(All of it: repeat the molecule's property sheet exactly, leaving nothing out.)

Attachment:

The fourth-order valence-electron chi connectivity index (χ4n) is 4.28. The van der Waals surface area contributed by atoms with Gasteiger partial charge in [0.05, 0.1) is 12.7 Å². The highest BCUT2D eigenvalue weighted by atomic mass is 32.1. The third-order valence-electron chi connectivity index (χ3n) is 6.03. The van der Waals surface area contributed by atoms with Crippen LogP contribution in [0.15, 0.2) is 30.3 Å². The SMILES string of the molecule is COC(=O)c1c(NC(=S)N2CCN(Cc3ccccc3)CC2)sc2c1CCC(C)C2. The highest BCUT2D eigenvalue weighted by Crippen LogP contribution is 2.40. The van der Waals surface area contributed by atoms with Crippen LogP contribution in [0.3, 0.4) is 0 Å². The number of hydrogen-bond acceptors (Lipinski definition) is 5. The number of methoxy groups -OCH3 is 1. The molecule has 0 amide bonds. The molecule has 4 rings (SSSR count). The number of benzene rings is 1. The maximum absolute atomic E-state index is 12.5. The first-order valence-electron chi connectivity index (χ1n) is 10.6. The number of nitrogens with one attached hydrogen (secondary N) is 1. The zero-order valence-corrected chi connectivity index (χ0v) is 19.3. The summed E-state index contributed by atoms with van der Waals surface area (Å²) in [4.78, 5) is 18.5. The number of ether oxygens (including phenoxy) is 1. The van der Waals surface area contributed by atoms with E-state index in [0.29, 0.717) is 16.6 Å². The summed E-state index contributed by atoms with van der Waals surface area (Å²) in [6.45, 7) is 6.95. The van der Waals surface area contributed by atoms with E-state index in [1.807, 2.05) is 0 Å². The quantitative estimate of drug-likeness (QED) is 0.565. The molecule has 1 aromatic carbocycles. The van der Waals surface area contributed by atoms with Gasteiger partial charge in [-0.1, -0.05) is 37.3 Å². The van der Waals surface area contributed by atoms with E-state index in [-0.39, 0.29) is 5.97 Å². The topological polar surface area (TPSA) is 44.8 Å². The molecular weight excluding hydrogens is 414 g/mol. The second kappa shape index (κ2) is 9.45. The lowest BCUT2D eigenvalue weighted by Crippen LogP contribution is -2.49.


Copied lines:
The fourth-order valence-electron chi connectivity index (χ4n) is 4.28. The van der Waals surface area contributed by atoms with Gasteiger partial charge in [0.05, 0.1) is 12.7 Å². The highest BCUT2D eigenvalue weighted by atomic mass is 32.1. The third-order valence-electron chi connectivity index (χ3n) is 6.03. The van der Waals surface area contributed by atoms with Crippen LogP contribution in [0.15, 0.2) is 30.3 Å². The SMILES string of the molecule is COC(=O)c1c(NC(=S)N2CCN(Cc3ccccc3)CC2)sc2c1CCC(C)C2. The highest BCUT2D eigenvalue weighted by Crippen LogP contribution is 2.40. The van der Waals surface area contributed by atoms with Crippen LogP contribution in [0.3, 0.4) is 0 Å². The number of hydrogen-bond acceptors (Lipinski definition) is 5. The number of methoxy groups -OCH3 is 1. The molecule has 0 amide bonds. The molecule has 4 rings (SSSR count). The number of benzene rings is 1. The maximum absolute atomic E-state index is 12.5. The first-order valence-electron chi connectivity index (χ1n) is 10.6. The number of nitrogens with one attached hydrogen (secondary N) is 1. The zero-order valence-corrected chi connectivity index (χ0v) is 19.3. The summed E-state index contributed by atoms with van der Waals surface area (Å²) in [4.78, 5) is 18.5. The number of ether oxygens (including phenoxy) is 1. The van der Waals surface area contributed by atoms with E-state index in [0.29, 0.717) is 16.6 Å². The summed E-state index contributed by atoms with van der Waals surface area (Å²) in [6.45, 7) is 6.95. The van der Waals surface area contributed by atoms with E-state index in [1.807, 2.05) is 0 Å². The quantitative estimate of drug-likeness (QED) is 0.565. The molecule has 1 aromatic carbocycles. The van der Waals surface area contributed by atoms with Gasteiger partial charge in [-0.1, -0.05) is 37.3 Å². The van der Waals surface area contributed by atoms with E-state index in [-0.39, 0.29) is 5.97 Å². The topological polar surface area (TPSA) is 44.8 Å². The molecular weight excluding hydrogens is 414 g/mol. The second kappa shape index (κ2) is 9.45. The lowest BCUT2D eigenvalue weighted by Crippen LogP contribution is -2.49.